If you were asked to design a DNA database to help solve crimes in a democratic society, what features would you include? Legislative debate about the desirability of such a database would be a start. Whether such a DNA database would be justified by a cost-benefit analysis, with all potentially affected constituents having had a voice in the process might be another consideration. Appropriations for this hypothetical database might be conditioned on regulations intended to safeguard against abuse, to protect civil liberties, and to avoid scientific errors. And the mass collection of DNA presumably would not continue without clear evidence of its public safety benefits.
The District Attorney in Orange County, California has maintained its own DNA database since 2007. And it exhibits none of these features, as Andrea Roth’s article demonstrates. While there has been some journalistic and scholarly attention to the Orange County District Attorney’s (OCDA) database, Professor Roth’s work is the first to rely upon original field research, including court observations, public records disclosures, and interviews with all kinds of people familiar with the program, including affected defendants. The piece is remarkable and fascinating, both in its particulars, and what it can tell us about the dangers of other programs that may bear resemblances to it.
First, something on the specifics. For more than a decade, a local prosecutor’s office in California has offered those accused of low level offenses a deal: give us your DNA in exchange for a plea to lesser charges or a dismissal of charges entirely. Many defendants agree to what appears to be a standard practice in the county, and the result is that the OCDA now holds the DNA of 150,000 people—permanently. No legislature has authorized it. And it is paid for largely by private funds (including the seventy-five dollars defendants fork over for processing their own samples).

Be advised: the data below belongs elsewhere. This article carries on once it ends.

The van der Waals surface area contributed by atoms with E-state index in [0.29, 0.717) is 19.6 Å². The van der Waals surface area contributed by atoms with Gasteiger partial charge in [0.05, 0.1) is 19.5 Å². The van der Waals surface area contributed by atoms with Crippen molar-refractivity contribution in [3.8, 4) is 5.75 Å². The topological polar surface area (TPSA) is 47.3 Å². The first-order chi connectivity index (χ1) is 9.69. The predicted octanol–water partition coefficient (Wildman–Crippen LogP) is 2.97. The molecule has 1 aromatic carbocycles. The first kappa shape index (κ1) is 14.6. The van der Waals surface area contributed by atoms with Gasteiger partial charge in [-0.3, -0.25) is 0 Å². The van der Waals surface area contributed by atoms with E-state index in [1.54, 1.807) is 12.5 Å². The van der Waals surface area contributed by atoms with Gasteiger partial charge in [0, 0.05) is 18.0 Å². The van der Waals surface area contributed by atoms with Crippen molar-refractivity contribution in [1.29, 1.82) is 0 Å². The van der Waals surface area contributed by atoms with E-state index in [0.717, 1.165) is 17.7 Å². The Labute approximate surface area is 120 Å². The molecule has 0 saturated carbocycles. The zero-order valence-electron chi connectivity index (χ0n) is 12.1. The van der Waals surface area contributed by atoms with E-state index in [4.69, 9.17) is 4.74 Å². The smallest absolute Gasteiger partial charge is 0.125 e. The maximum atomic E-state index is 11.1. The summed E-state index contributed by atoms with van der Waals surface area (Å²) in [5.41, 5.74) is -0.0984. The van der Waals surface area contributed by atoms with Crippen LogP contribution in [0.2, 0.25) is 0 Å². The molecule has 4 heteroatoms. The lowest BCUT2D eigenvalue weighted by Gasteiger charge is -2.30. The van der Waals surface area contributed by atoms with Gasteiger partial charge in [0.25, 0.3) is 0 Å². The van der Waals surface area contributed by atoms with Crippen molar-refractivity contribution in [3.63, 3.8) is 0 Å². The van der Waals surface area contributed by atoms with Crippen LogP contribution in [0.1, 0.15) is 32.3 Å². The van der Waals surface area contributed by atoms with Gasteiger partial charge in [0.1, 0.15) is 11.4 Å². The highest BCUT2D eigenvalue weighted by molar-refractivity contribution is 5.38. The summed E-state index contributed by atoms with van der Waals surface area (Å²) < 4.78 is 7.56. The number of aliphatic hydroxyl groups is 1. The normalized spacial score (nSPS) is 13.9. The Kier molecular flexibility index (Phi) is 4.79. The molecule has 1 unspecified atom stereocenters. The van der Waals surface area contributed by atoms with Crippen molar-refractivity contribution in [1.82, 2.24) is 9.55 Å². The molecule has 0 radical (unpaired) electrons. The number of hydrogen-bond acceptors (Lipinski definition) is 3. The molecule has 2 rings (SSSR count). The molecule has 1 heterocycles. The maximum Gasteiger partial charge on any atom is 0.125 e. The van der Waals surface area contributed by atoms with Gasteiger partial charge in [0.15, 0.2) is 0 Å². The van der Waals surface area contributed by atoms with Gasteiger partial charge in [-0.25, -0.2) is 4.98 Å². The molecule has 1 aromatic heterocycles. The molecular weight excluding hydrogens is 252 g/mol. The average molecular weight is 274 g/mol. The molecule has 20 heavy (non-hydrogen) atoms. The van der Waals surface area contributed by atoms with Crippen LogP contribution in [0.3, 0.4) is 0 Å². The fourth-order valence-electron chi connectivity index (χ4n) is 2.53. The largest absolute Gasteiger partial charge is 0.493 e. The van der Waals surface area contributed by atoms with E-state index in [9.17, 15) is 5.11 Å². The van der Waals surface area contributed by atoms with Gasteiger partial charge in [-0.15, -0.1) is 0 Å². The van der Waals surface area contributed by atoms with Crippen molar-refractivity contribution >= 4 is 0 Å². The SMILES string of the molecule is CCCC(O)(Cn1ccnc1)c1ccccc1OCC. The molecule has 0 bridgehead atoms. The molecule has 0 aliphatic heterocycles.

Like the nation’s linked network of databases known as “CODIS,” the OCDA database also contains DNA profiles for criminal investigation purposes. But the similarities end there. As Roth explains, the OCDA database is the largest non-legislatively created DNA database in the country. Opaque prosecutorial decision-making led it its construction, drives its growth, and helps maintain an operation “largely in the shadows.” (P. 448.)
Roth aptly describes the creation and maintenance of the OCDA database as the work of “surveillance entrepreneurs.” These local prosecutors have been allowed to engage in a vast experiment of genetic surveillance that extends beyond their typical expertise or powers. Indeed, it is hard to imagine that a legislature would be able to justify such a program like the OCDA DNA database: populated largely with low-risk offenders, heavily reliant on private fees, likely influenced by private interests, and amassed without any clear sense of public safety benefit.
In this way, we can draw connections between Roth’s concerns and those highlighted by other criminal justice scholars about how technological advances, private interests, and the withering of traditional accountability mechanisms are raising alarms in areas ranging from bail determinations, street policing, and criminal defense. Surveillance entrepreneurs, as we learn in this important piece, represent one more threat to democratic values in a rapidly changing justice system.